If you need some garple elixir for your own bread dunking, or for making the perfect salad dressing, or for taking a shot of each morning to remain hale and hardy, get yourself down to the Mountaindale Farm stand (or one of the festivals coming up this fall... if you can wait that long) and pick up a bottle.

Tuesday, July 12, 2011

Roasted, chocolate-covered garlic

Did that headline get your attention? Good. Because aside from garple and pesto, chocolate-covered garlic may be my favorite way to eat the stinky cloves. It's not difficult to make and it's pretty delicious. It's not particularly expensive to concoct and it's unusual enough that dinner guests will be impressed with your exotic addition to the meal. Yep, it just may be the perfect dessert. Folks seemed to think so when we had some at the end of our 4th of July dinner.

The key is getting good ingredients. I can't vouch for this recipe if you use crummy chocolate or old grocery store garlic. (I like Green & Black's 70% dark chocolate; Caroline is partial to Girardelli. Really, any good stuff will do.) So get yourself some chocolate and a few heads of Mountaindale Farms garlic and try this one out:

Roasted, chocolate-covered garlic

  1. Peel 2-3 heads' worth of garlic cloves.
  2. Toss the peeled cloves in a splash of olive oil and spread on a tinfoil-lined baking sheet. Roast in the oven/toaster oven at 350 until cloves are soft but still maintaining structural integrity (about 30 minutes). Spear each garlic clove with a toothpick, placing them on a plate with wax paper and cool.
  3. Melt a bar of good chocolate in a small saucepan on the stove. When it's melted, remove the saucepan from the heat and hold each clove by the toothpick to spoon melted chocolate over it.
  4. Place each chocolate-covered clove on the wax paper-covered plate and keep in the fridge for at least 30 minutes (or up to 2 days) for the chocolate to set before serving.
2 days? As if it would last that long....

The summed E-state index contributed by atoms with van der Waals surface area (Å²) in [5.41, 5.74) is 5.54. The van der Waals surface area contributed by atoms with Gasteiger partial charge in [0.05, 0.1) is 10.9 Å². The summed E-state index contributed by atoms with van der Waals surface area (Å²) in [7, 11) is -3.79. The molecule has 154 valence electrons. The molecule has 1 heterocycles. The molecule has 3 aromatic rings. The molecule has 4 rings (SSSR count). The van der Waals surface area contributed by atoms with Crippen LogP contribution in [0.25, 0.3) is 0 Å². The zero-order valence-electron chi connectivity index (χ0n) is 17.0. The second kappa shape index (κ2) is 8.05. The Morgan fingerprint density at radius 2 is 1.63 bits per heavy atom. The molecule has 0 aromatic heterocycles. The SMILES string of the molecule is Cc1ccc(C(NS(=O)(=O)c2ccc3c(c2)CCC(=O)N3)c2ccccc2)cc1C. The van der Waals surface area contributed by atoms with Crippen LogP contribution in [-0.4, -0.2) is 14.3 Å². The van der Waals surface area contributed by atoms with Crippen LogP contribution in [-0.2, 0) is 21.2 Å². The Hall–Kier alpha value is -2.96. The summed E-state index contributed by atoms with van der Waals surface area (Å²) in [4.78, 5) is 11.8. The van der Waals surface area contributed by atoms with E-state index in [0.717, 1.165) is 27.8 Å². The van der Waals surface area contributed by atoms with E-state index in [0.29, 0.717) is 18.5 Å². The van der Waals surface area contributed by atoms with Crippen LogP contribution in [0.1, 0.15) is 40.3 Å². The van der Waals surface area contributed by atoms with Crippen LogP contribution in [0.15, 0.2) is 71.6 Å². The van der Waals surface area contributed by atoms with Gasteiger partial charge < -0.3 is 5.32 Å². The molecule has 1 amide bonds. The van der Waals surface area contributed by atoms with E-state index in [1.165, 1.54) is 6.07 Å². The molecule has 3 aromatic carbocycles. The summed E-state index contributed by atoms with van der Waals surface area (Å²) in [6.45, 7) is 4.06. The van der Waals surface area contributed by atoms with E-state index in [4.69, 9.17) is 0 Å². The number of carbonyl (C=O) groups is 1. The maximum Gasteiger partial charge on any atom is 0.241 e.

(It was much less harsh than the chocolate-covered raw garlic Mike and I tested out last fall. I still mean to try out chocolate garlic truffles....)

Sunday, July 3, 2011

It's a weedy field, but look at the size of that garlic!

Welcome to Mountaindale Farms. Check out our garlic. Pretty, eh? (There I am in the background. I swear I just stopped for a moment, I'm not usually taking calls in the field. No, really.)

Doesn't it look nice and sunny and pleasant in this picture? Yes. This was YESTERDAY. Today was day 2 of our attempt to harvest garlic and Mother Nature just wasn't cooperating. Rain. All day. Not just mist. RAIN.

This past fall, we planted seeds for over 12,000 heads of garlic. Our very popular "Music" (a porcelain variety), "Spanish Roja" (a Rocambole), spicy "Siberian" (in the purple stripey family), a wonderful braiding variety called "Mediterranean" (softneck), "German White" (another porcelain variety), and this year we've added "Russian Red" (another flavorful Rocambole).

This particular patch -- pictured above -- we mulched with hay in an attempt to keep the weeds at bay. This particular experiment did not work as well as we had hoped. Our next attempt to mulch the field will involve a LOT more hay. Live and learn. Meanwhile: rain.

It's wet, it's muddy, but we here at Mountaindale Farms are determined to bring you delicious, earth-friendly, sustainably-grown garlic. (I mean we were out there in our raincoats and boots and silly hats trying to pull out bulbs earlier today, but that didn't work out so well.) Stay tuned for a listing of upcoming garlic festivals... where you can pick one or more of these tasty garlic varieties for your culinary delight. Or you can visit us at the farm on Saturdays and Sundays.